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President Johnson believed the Tenure of Office Act to be unconstitutional because it infringed upon the power of the executive, which was himself at the time.
Johnson was already bitter because he had vetoed the bill only to have Congress override his veto. The Tenure of Office Act said that any official that required Senate confirmation could not be removed without the consent of the Senate. The president could suspend an official while the Senate was not in session but could not remove him. The law did not state, however, that a cabinet official appointed by a previous president had to be removed in this fashion.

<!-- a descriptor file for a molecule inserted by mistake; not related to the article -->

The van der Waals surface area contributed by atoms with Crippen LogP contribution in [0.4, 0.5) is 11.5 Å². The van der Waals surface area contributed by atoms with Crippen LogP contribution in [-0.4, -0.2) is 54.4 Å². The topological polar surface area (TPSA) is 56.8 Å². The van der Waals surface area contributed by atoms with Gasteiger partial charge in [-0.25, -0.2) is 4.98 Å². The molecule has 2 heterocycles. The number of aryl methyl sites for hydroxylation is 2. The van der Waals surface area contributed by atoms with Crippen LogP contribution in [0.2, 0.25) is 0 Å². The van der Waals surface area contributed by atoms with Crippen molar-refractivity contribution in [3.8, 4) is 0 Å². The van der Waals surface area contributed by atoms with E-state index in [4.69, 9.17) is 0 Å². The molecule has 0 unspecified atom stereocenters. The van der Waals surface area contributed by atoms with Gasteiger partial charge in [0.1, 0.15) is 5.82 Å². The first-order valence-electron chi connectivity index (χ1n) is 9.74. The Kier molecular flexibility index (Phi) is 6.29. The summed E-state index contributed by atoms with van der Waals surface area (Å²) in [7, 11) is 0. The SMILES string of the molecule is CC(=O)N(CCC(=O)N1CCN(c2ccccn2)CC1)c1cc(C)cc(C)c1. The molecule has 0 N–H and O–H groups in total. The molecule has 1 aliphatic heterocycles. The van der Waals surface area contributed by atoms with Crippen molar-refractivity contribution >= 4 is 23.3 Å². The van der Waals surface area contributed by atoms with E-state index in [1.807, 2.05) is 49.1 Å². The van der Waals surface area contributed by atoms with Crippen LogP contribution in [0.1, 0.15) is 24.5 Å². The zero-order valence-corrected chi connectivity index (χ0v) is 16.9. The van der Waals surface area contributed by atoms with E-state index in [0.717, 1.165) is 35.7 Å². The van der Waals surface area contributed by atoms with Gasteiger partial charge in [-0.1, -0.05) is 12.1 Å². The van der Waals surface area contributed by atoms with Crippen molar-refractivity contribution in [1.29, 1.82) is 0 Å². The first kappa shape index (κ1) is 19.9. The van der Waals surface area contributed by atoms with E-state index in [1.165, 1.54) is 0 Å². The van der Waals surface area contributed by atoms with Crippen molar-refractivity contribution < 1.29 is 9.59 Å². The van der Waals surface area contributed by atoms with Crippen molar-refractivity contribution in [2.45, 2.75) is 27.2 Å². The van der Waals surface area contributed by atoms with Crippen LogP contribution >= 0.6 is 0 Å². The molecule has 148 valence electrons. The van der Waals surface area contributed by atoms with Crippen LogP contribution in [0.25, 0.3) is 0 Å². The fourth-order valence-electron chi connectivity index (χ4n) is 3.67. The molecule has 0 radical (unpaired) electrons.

Since Johnson didn't agree with the Act, he removed Secretary of War Edwin Stanton without Senate confirmation. Congress didn't like that Johnson was doing as he pleased, so he was impeached in the House of Representatives. He narrowly avoided being removed from office by one vote in the Senate.
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